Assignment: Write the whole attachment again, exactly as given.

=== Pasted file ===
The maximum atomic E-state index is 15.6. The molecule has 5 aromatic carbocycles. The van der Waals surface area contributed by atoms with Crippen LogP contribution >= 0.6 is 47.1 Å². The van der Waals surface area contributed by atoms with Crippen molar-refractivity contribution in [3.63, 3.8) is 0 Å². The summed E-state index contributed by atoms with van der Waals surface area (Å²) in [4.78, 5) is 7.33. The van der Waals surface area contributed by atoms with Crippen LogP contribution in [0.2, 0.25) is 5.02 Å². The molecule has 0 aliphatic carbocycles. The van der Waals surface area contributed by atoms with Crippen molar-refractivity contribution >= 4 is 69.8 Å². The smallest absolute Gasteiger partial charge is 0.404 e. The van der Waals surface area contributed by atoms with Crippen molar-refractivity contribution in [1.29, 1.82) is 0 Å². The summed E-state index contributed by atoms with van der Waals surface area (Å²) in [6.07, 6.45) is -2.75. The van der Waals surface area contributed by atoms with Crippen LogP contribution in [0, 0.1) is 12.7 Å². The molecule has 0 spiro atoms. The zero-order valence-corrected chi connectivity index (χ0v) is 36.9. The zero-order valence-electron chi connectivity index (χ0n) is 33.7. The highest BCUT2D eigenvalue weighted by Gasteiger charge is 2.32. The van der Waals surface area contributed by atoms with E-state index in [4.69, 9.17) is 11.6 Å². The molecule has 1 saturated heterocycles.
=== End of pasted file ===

The maximum atomic E-state index is 15.6. The molecule has 5 aromatic carbocycles. The van der Waals surface area contributed by atoms with Crippen LogP contribution >= 0.6 is 47.1 Å². The van der Waals surface area contributed by atoms with Crippen molar-refractivity contribution in [3.63, 3.8) is 0 Å². The summed E-state index contributed by atoms with van der Waals surface area (Å²) in [4.78, 5) is 7.33. The van der Waals surface area contributed by atoms with Crippen LogP contribution in [0.2, 0.25) is 5.02 Å². The molecule has 0 aliphatic carbocycles. The van der Waals surface area contributed by atoms with Crippen molar-refractivity contribution >= 4 is 69.8 Å². The smallest absolute Gasteiger partial charge is 0.404 e. The van der Waals surface area contributed by atoms with Crippen molar-refractivity contribution in [1.29, 1.82) is 0 Å². The summed E-state index contributed by atoms with van der Waals surface area (Å²) in [6.07, 6.45) is -2.75. The van der Waals surface area contributed by atoms with Crippen LogP contribution in [0, 0.1) is 12.7 Å². The molecule has 0 spiro atoms. The zero-order valence-corrected chi connectivity index (χ0v) is 36.9. The zero-order valence-electron chi connectivity index (χ0n) is 33.7. The highest BCUT2D eigenvalue weighted by Gasteiger charge is 2.32. The van der Waals surface area contributed by atoms with E-state index in [4.69, 9.17) is 11.6 Å². The molecule has 1 saturated heterocycles.